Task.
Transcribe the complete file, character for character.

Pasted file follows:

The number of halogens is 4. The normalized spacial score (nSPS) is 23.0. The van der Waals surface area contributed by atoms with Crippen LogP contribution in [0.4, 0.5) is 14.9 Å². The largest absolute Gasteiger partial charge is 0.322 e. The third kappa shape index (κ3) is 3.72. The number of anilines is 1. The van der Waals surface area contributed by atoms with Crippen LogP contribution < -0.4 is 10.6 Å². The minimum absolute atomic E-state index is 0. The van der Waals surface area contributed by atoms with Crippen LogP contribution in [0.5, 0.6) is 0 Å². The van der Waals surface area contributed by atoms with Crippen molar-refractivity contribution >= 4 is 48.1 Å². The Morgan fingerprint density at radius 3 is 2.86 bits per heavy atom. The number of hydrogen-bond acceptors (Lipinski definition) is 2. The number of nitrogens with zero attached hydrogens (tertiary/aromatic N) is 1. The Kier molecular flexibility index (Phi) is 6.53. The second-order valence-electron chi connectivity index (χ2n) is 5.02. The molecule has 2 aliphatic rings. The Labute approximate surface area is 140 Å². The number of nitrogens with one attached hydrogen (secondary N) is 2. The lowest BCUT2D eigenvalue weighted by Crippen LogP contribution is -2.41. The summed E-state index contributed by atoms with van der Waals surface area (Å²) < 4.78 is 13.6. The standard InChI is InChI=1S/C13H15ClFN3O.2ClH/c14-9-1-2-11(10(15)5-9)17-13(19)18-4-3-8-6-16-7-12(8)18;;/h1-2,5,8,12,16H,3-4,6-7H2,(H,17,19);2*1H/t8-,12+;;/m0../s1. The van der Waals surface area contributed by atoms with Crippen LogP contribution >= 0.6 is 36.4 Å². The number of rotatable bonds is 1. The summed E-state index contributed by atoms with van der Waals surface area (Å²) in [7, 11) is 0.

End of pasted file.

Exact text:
The number of halogens is 4. The normalized spacial score (nSPS) is 23.0. The van der Waals surface area contributed by atoms with Crippen LogP contribution in [0.4, 0.5) is 14.9 Å². The largest absolute Gasteiger partial charge is 0.322 e. The third kappa shape index (κ3) is 3.72. The number of anilines is 1. The van der Waals surface area contributed by atoms with Crippen LogP contribution < -0.4 is 10.6 Å². The minimum absolute atomic E-state index is 0. The van der Waals surface area contributed by atoms with Crippen LogP contribution in [0.5, 0.6) is 0 Å². The van der Waals surface area contributed by atoms with Crippen molar-refractivity contribution >= 4 is 48.1 Å². The Morgan fingerprint density at radius 3 is 2.86 bits per heavy atom. The number of hydrogen-bond acceptors (Lipinski definition) is 2. The number of nitrogens with zero attached hydrogens (tertiary/aromatic N) is 1. The Kier molecular flexibility index (Phi) is 6.53. The second-order valence-electron chi connectivity index (χ2n) is 5.02. The molecule has 2 aliphatic rings. The Labute approximate surface area is 140 Å². The number of nitrogens with one attached hydrogen (secondary N) is 2. The lowest BCUT2D eigenvalue weighted by Crippen LogP contribution is -2.41. The summed E-state index contributed by atoms with van der Waals surface area (Å²) < 4.78 is 13.6. The standard InChI is InChI=1S/C13H15ClFN3O.2ClH/c14-9-1-2-11(10(15)5-9)17-13(19)18-4-3-8-6-16-7-12(8)18;;/h1-2,5,8,12,16H,3-4,6-7H2,(H,17,19);2*1H/t8-,12+;;/m0../s1. The van der Waals surface area contributed by atoms with Crippen LogP contribution >= 0.6 is 36.4 Å². The number of rotatable bonds is 1. The summed E-state index contributed by atoms with van der Waals surface area (Å²) in [7, 11) is 0.